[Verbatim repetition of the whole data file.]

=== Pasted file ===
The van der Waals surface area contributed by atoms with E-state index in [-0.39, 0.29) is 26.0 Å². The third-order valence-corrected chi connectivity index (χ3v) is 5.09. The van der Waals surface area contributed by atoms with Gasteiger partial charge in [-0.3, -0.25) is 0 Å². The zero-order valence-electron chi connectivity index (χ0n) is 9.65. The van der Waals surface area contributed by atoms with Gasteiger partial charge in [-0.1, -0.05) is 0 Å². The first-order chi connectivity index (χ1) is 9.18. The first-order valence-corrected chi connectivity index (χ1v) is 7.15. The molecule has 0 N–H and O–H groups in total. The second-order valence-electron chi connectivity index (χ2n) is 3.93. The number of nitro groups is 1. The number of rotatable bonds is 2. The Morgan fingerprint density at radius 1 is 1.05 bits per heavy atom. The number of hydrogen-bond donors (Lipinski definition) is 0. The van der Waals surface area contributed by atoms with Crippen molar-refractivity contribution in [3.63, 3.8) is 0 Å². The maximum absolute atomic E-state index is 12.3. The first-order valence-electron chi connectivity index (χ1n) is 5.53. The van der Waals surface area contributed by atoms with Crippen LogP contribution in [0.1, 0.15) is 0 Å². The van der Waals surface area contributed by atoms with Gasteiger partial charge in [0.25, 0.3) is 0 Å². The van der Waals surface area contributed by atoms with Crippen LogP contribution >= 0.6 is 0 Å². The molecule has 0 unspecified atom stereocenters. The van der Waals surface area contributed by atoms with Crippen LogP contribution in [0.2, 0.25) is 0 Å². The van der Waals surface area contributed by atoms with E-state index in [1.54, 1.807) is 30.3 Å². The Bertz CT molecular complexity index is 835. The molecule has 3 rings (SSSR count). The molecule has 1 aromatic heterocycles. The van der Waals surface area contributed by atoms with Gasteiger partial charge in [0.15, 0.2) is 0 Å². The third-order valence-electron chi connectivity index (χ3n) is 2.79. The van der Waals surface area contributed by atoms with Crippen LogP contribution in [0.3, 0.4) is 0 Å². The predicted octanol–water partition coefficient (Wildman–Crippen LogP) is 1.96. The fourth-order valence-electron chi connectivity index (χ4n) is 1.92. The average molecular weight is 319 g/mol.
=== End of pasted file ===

The van der Waals surface area contributed by atoms with E-state index in [-0.39, 0.29) is 26.0 Å². The third-order valence-corrected chi connectivity index (χ3v) is 5.09. The van der Waals surface area contributed by atoms with Gasteiger partial charge in [-0.3, -0.25) is 0 Å². The zero-order valence-electron chi connectivity index (χ0n) is 9.65. The van der Waals surface area contributed by atoms with Gasteiger partial charge in [-0.1, -0.05) is 0 Å². The first-order chi connectivity index (χ1) is 9.18. The first-order valence-corrected chi connectivity index (χ1v) is 7.15. The molecule has 0 N–H and O–H groups in total. The second-order valence-electron chi connectivity index (χ2n) is 3.93. The number of nitro groups is 1. The number of rotatable bonds is 2. The Morgan fingerprint density at radius 1 is 1.05 bits per heavy atom. The number of hydrogen-bond donors (Lipinski definition) is 0. The van der Waals surface area contributed by atoms with Crippen molar-refractivity contribution in [3.63, 3.8) is 0 Å². The maximum absolute atomic E-state index is 12.3. The first-order valence-electron chi connectivity index (χ1n) is 5.53. The van der Waals surface area contributed by atoms with Crippen LogP contribution in [0.1, 0.15) is 0 Å². The van der Waals surface area contributed by atoms with Gasteiger partial charge in [0.25, 0.3) is 0 Å². The van der Waals surface area contributed by atoms with Crippen LogP contribution >= 0.6 is 0 Å². The molecule has 0 unspecified atom stereocenters. The van der Waals surface area contributed by atoms with Crippen LogP contribution in [0.2, 0.25) is 0 Å². The van der Waals surface area contributed by atoms with E-state index in [1.54, 1.807) is 30.3 Å². The Bertz CT molecular complexity index is 835. The molecule has 3 rings (SSSR count). The molecule has 1 aromatic heterocycles. The van der Waals surface area contributed by atoms with Gasteiger partial charge in [0.15, 0.2) is 0 Å². The third-order valence-electron chi connectivity index (χ3n) is 2.79. The van der Waals surface area contributed by atoms with Crippen LogP contribution in [0.3, 0.4) is 0 Å². The predicted octanol–water partition coefficient (Wildman–Crippen LogP) is 1.96. The fourth-order valence-electron chi connectivity index (χ4n) is 1.92. The average molecular weight is 319 g/mol.